Before getting into the ins and outs of my current favorite Negroni recipe, let’s talk about my previous favorite. Equal parts Beefeater gin, Martini & Rossi sweet vermouth, and Campari. A super classic, no nonsense approach and how every Negroni I’ve ever had in Italy was prepared. And like my Italian bartenders, I didn’t bother measuring anything — eyeball each ingredient right into the glass, add some ice, stir a few times with my finger, and enjoy.
Now, my current favorite recipe. It’s certainly classic, but ratchets a couple things up a notch from the old Beefeater, Martini, Campari stand by. First, the Tanqueray London Dry. In addition to being a more potent potable, it’s got a bigger bite and snap to the flavor profile, which plays nicely with the Campari. That also contrasts extremely well with the Cocchi Vermouth di Torino’s rich flavor and texture — a lot deeper and more complex than Martini & Rossi.
For this recipe, I do break out the mixing glass and jiggers because having tried to eyeball this one a couple times, I can tell you that precision matters here. Stir with ice for 30-seconds, strain into a double Old Fashioned glass over a large ice cube, and garnish with an orange wedge.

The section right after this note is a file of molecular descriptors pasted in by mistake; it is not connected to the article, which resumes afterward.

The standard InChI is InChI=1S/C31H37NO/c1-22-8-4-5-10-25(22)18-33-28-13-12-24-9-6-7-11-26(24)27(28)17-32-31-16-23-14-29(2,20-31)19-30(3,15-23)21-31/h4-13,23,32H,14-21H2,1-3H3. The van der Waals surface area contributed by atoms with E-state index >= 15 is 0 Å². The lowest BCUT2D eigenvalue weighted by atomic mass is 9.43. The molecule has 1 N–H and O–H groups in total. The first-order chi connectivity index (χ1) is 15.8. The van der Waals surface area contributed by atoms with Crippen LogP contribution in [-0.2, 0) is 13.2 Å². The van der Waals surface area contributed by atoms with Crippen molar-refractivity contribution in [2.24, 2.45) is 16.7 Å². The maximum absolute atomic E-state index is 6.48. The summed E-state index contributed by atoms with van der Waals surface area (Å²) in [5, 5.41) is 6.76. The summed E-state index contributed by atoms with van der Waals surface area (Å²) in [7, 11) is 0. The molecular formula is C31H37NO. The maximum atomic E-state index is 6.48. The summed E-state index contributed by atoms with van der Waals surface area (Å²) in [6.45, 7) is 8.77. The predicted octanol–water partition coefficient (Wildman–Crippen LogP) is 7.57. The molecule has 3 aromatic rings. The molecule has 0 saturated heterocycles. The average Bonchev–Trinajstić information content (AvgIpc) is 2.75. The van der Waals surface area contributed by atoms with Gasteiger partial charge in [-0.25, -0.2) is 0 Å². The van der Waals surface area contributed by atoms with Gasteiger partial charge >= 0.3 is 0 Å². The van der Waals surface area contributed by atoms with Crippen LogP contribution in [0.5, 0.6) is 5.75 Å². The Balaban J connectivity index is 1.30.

– Brian Sacawa
Tony Gorga’s Original #Menswear Negroni
1 oz. Monkey 47 Gin
1 oz. Punt E Mes
1 oz. Campari
1 slice Cara Cara orange for garnish
While I’ll make a Negroni with most non-cucumbery gins (Tanqueray is an excellent and readily available one — good choice, Brian), I’ve recently been fancying Monkey 47. It’s definitely pricey, but the subtle balance of citrus and herbal notes complement any good vermouth. For me, though, the vermouth is what gives a Negroni character-and Punt E Mes is exactly the ticket.
It’s rich and thick, with a mouthfeel similar to good balsamic. It can be syrupy, but far from overly sweet. I feel like I’m drinking something substantial, and it’s an excellent companion to a good ribeye on the grill.